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Park Commission looks to standardize boat training

The Lake George Park Commission is developing a short video and a manual that will bring consistency to the training done for boat renters at the 20 private marinas spread around the lake. Seen here, hundreds of boats moored in Log Bay on Lake George for the annual summer party known as Log Bay Day on July 25.
Photographer: Marc Schultz
The Lake George Park Commission is developing a short video and a manual that will bring consistency to the training done for boat renters at the 20 private marinas spread around the lake. Seen here, hundreds of boats moored in Log Bay on Lake George for the annual summer party known as Log Bay Day on July 25.
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— Over Labor Day weekend, a rented speedboat crashed into another boat and a state dock at Burgess Island at night, and the operator fled.

The driver was arrested hours later, but that and another serious collision involving a rented boat this summer have prompted a push for consistent training for people who rent boats on Lake George.

The Lake George Park Commission is developing a short video and a manual that will bring consistency to the training done for renters at the 20 private marinas spread around the lake.

"The idea is to give information along with the rental so that the persons who rent the boat can do so responsibly and safely," said David Wick, executive director of the park commission.

There are 500 voters registered for rental at the lake, one of the most popular recreational lakes in the Northeast.

Each marina currently requires renters to complete informational and training programs, but park officials said they vary in quality.

The two accidents involving rentals, along with a fatal crash in July that did not involve rentals, have brought new attention to safety on the lake, where large and small boats, para-sailers and kayakers all mix.

In late August, park commission officials, most of the marinas and Warren County District Attorney Kate Hogan met in Lake George to discuss how to improve safety, and reached the agreement to standardize renter training.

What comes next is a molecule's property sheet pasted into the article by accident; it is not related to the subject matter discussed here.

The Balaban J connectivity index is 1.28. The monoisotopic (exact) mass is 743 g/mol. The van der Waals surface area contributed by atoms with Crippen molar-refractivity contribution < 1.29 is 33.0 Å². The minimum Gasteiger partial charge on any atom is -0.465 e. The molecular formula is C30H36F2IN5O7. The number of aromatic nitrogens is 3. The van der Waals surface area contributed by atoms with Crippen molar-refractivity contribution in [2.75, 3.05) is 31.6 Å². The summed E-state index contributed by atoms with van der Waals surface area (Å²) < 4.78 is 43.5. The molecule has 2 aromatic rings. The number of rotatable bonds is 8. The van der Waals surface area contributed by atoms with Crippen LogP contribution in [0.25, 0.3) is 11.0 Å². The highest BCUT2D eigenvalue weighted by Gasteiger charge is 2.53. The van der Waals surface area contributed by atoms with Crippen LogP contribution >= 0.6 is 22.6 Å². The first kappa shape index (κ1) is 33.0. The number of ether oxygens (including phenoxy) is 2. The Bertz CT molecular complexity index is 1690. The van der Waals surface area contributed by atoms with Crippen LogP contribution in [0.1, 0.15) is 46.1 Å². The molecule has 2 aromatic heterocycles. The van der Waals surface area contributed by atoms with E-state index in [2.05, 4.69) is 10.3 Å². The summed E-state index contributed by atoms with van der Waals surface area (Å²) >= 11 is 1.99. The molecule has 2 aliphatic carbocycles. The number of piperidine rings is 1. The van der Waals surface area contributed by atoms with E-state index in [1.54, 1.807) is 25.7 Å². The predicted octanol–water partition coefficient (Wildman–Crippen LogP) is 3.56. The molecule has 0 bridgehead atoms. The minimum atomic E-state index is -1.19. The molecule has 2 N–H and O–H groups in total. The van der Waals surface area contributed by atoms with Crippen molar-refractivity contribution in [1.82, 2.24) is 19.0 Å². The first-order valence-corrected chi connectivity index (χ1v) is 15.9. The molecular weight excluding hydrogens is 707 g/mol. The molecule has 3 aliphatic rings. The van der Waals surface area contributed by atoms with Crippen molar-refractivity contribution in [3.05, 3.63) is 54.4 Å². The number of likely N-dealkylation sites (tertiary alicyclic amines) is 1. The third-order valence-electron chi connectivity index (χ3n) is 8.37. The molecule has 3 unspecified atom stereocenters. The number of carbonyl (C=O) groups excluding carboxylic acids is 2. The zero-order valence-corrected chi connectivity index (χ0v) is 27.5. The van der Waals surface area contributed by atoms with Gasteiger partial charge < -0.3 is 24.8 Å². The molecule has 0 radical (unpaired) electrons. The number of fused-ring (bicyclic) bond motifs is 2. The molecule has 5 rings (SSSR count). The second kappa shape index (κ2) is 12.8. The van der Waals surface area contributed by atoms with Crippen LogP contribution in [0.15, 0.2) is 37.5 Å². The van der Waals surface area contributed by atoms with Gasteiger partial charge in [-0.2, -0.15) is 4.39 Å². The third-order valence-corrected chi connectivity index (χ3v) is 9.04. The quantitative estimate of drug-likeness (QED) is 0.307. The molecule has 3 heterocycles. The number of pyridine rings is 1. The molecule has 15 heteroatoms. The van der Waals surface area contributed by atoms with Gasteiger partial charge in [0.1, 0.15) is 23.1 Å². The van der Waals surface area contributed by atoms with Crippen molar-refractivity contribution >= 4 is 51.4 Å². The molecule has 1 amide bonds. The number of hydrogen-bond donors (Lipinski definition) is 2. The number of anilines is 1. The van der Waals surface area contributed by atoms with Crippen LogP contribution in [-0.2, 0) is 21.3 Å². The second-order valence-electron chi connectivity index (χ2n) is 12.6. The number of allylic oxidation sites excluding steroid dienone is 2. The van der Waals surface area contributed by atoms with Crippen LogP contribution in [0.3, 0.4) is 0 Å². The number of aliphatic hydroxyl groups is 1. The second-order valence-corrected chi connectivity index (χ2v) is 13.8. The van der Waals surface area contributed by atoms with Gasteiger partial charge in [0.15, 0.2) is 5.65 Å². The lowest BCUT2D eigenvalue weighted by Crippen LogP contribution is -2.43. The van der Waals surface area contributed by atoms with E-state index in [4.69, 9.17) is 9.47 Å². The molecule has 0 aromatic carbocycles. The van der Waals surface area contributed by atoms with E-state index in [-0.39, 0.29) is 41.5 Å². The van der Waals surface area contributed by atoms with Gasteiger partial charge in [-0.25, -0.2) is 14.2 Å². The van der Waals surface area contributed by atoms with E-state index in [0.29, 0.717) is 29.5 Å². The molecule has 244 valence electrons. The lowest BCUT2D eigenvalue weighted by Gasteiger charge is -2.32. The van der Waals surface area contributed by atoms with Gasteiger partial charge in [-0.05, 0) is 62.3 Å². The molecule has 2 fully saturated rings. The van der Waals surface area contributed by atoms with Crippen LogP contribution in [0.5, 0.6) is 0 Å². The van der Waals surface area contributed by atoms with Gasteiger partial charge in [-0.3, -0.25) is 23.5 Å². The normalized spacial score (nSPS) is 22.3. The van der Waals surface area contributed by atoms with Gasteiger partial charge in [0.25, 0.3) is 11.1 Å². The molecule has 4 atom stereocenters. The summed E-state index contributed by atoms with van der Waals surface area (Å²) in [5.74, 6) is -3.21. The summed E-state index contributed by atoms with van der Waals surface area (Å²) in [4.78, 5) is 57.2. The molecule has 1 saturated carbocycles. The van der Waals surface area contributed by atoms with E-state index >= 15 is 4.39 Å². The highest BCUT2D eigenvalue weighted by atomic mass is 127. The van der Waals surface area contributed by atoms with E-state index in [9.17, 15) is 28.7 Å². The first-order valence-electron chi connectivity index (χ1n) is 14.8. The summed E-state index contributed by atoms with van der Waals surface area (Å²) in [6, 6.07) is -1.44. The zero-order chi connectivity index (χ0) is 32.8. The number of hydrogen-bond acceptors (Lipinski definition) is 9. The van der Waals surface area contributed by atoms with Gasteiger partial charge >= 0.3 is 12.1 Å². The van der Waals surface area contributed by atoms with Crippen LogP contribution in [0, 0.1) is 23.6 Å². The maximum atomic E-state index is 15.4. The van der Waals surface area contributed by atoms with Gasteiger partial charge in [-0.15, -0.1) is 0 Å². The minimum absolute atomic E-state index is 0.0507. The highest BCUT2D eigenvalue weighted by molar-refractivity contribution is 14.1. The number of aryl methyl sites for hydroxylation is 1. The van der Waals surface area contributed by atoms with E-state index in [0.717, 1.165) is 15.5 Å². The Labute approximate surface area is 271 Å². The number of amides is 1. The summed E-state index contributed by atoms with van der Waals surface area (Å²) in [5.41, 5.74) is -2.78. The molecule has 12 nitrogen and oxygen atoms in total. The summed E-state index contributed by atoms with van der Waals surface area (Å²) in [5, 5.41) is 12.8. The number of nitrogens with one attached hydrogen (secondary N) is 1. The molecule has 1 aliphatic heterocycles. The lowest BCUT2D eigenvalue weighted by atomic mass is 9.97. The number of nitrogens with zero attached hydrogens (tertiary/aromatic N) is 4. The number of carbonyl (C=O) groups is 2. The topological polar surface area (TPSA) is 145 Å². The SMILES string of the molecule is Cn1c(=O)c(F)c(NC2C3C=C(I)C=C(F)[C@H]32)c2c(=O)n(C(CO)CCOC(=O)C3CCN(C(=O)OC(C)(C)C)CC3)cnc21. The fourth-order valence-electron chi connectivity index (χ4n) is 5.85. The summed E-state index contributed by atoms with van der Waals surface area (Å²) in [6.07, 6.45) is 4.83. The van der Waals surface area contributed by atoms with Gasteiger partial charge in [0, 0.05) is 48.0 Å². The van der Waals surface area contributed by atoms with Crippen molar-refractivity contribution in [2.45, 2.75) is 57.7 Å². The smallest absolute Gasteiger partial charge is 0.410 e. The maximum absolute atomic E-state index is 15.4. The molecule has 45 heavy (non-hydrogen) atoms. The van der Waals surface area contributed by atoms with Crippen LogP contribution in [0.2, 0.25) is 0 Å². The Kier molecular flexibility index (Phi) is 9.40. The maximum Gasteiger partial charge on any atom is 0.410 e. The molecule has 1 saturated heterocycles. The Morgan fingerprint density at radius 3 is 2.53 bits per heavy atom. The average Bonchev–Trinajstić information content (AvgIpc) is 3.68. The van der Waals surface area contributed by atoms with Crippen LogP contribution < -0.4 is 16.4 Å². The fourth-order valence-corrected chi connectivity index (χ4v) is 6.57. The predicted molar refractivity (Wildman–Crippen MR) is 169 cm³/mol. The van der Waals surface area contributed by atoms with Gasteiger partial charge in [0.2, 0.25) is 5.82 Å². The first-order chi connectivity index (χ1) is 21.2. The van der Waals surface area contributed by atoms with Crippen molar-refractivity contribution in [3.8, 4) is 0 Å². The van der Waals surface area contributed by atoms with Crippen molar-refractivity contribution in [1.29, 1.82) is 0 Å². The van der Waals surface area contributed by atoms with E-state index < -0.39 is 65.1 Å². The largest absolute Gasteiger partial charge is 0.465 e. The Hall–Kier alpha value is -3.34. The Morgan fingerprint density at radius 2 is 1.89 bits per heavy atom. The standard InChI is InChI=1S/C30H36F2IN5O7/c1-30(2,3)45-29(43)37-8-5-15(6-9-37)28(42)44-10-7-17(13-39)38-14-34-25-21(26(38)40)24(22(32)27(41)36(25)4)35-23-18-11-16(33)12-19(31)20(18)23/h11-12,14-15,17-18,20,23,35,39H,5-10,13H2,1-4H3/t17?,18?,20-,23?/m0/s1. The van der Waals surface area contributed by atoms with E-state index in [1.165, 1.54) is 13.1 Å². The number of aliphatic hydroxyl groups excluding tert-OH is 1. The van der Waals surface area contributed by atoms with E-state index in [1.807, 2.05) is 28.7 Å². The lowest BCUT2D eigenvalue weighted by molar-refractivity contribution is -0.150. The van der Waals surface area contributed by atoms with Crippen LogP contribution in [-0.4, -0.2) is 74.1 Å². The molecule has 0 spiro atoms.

“We have a responsibility to ensure that we are doing all we can to prevent accidents on Lake George, and working with marinas on a standardized and well-thought-out training regimen for all boat renters is a great step forward," said Bruce Young, chairman of the park commission board.

The materials are expected to include a short training video, written cards on each boat, and basic hands-on boat-handling skills training.

The S.A.V.E Lake George Partnership, which includes communities and organizations around the lake, is picking up the roughly $3,000 cost of making the video.

“We feel this is a wise investment for Lake George and our visitors, as public safety on the lake is absolutely critical to keeping our region the wonderful tourist destination that it is," said Lake George Mayor Robert Blais, chairman of the partnership.

The Lake George Association will pick up the $1,500 to $2,000 cost of an instruction card to be distributed at marinas.

“The LGA has long been involved in boating safety issues on Lake George and feels that this is a very important step toward making sure all of our boaters are well-equipped to be out on the lake,” said Walt Lender, executive director of the association, which represents businesses and property owners around the lake.

Wick said there will be no cost to the marinas for the materials.

“All marinas on Lake George who rent boats currently have some level of training program for their renters," said Roger Phinney of Queensbury, director of the Eastern NY Marine Trades Association. "What this effort does is to make it consistent and comprehensive so that we are all on the same page."

The materials are being prepared this fall for distribution to marinas in the spring.

Reach Gazette reporter Stephen Williams at 395-3086, swilliams@dailygazette.net or @gazettesteve on Twitter.

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comments

PFS
September 22, 2016
6:41 p.m.

[ Flag Post ]

I miss the days when we peacefully mixed the Lake George Yacht Club's sailing regatta with open-class powerboats (no speed limits), canoes, small pleasure craft and simple rowboats. People got hurt, but we didn't have such an outcry. What is different is the density of the lake's boat occupancy. The success bred by over-promotion of tourism has now brought the demise of enjoyment of the lake by its residents.

FrankLowe
September 22, 2016
8:09 p.m.

[ Flag Post ]

Having spent a good part of my life on the water, I believe training, especially safety training, certainly could benefit recreational boaters and passengers. However, all the training in the world won't make up for lack of common sense, which is the primary cause of most of these accidents and tragedies.

Frank Lowe
USCGMC

PFS
September 23, 2016
7:56 a.m.

[ Flag Post ]

When I was barely a teenager, it was mandatory to obtain a training certificate if I would be allowed to operate anything powered by motor. We were also taught to respect navigation laws and personal safety and property. A lack of respect for others is also a contributing factor. Has respect faded so much?

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